Republicans are trying to stop 200,000 people from voting in Arizona

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Republicans are cooking up yet another large-scale voter suppression scheme.

The Republican Party has opened a new front in its war on voting in Arizona.

After losing key statewide races in 2018, Arizona Republicans are on the cusp of passing a massive voter suppression bill that would unilaterally purge as many as 200,000 voters from the state's Permanent Early Voting List.

The bill flouts the definition of the word "permanent" by removing voters from the Permanent Early Voting list if they don't vote in just two consecutive federal, state, or local elections. The bill passed out of a critical House committee late last week, and will soon move to the full House. It has already passed the state Senate.

An estimated 200,000 Arizona voters would have been removed from voter rolls in the next election if such a law had been in place in 2016 and 2018, according to the Arizona secretary of state's office. That number could be even higher in the future.

Pro-democracy groups and legislators have blasted the bill as having no other purpose but to suppress voters.

"Purging people from something called a Permanent Early Voting List, I have to say, it's really unconscionable," Sandy Bahr, director of the Sierra Club's Grand Canyon Chapter, told the Arizona Republic.

Under current law, voters can sign up to be on the Permanent Early Voting List and receive a ballot in the mail 27 days before an election for the rest of their life. In the state, roughly 3 in 4 voters cast their vote by mail, according to the Arizona Republic.

And there are already guardrails in place to protect the integrity of voting. The state removes names from the list when voters die, or if voters move and don't provide a new address.

At a hearing about the bill, Democrats noted that 2018 saw record voter turnout, and that this bill seems to be nothing more than "an issue of voter suppression." In the 2018 election, Democrat Kyrsten Sinema won a close election to replace the retiring Sen. Jeff Flake, flipping the seat from red to blue. Republicans also lost the secretary of state race.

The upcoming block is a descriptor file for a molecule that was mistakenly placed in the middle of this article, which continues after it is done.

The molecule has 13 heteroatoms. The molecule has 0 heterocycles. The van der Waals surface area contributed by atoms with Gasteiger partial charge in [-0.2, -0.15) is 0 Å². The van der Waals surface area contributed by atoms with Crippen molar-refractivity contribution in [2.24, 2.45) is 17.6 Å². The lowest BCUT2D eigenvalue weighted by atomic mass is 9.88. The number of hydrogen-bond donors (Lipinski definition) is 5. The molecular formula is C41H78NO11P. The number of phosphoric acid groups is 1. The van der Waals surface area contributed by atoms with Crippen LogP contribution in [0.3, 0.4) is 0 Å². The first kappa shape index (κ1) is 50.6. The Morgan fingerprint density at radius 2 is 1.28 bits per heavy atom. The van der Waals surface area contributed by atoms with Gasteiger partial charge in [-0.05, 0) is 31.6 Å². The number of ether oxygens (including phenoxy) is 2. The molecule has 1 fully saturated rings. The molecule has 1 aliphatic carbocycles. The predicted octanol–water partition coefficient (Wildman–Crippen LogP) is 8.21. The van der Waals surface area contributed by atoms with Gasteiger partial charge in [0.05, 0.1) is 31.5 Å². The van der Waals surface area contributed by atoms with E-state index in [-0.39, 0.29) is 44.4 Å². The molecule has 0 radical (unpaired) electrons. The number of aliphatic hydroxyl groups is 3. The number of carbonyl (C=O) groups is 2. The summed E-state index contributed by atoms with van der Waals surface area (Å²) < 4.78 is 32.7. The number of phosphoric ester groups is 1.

Aggressive voter suppression tactics are nothing new for Republicans. In Georgia, Republican Brian Kemp spent years as secretary of state making it harder for certain populations (mostly young people and people of color) to vote. In 2018, his voter suppression efforts helped carry him to a narrow victory over Stacey Abrams.

In North Carolina, Republicans have engaged in both voter suppression and election fraud over the past several years. A federal court found that one voter suppression law passed by North Carolina Republicans targeted black voters "with almost surgical precision."

In the 2018 midterms, the Republican nominee financed an election fraud effort that involved collecting absentee ballots and either discarding them or filling them in for the GOP nominee. The fraud was so widespread that even the Republican candidate admitted a new election was necessary.

In the House of Representatives, the new Democratic majority prioritized voting rights in their marquee legislation, H.R. 1. The bill passed the chamber in March with unanimous support from Democrats and unanimous opposition from Republicans.

Instead of changing their message to voters after losing, Republicans are just trying to make it harder for citizens to participate in the democratic process.

Published with permission of The American Independent.